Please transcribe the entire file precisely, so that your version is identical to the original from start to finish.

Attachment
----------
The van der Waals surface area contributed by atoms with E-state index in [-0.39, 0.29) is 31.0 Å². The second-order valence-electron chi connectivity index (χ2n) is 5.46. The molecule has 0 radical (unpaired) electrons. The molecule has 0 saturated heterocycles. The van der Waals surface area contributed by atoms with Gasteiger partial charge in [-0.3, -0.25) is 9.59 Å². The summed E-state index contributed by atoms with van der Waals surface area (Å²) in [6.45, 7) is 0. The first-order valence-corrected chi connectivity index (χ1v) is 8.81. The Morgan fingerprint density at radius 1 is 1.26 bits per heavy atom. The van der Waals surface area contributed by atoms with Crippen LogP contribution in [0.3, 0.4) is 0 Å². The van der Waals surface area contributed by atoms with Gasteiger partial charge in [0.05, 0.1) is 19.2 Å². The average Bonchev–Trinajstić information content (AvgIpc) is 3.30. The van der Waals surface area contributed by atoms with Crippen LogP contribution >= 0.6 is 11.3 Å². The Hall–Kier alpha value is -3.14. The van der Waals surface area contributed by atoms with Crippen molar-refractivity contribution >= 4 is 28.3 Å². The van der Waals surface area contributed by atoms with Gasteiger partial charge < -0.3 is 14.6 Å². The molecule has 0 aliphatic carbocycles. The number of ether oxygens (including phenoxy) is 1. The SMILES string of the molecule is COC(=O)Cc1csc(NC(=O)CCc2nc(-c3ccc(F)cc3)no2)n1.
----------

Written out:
The van der Waals surface area contributed by atoms with E-state index in [-0.39, 0.29) is 31.0 Å². The second-order valence-electron chi connectivity index (χ2n) is 5.46. The molecule has 0 radical (unpaired) electrons. The molecule has 0 saturated heterocycles. The van der Waals surface area contributed by atoms with Gasteiger partial charge in [-0.3, -0.25) is 9.59 Å². The summed E-state index contributed by atoms with van der Waals surface area (Å²) in [6.45, 7) is 0. The first-order valence-corrected chi connectivity index (χ1v) is 8.81. The Morgan fingerprint density at radius 1 is 1.26 bits per heavy atom. The van der Waals surface area contributed by atoms with Crippen LogP contribution in [0.3, 0.4) is 0 Å². The van der Waals surface area contributed by atoms with Gasteiger partial charge in [0.05, 0.1) is 19.2 Å². The average Bonchev–Trinajstić information content (AvgIpc) is 3.30. The van der Waals surface area contributed by atoms with Crippen LogP contribution >= 0.6 is 11.3 Å². The Hall–Kier alpha value is -3.14. The van der Waals surface area contributed by atoms with Crippen molar-refractivity contribution >= 4 is 28.3 Å². The van der Waals surface area contributed by atoms with Gasteiger partial charge < -0.3 is 14.6 Å². The molecule has 0 aliphatic carbocycles. The number of ether oxygens (including phenoxy) is 1. The SMILES string of the molecule is COC(=O)Cc1csc(NC(=O)CCc2nc(-c3ccc(F)cc3)no2)n1.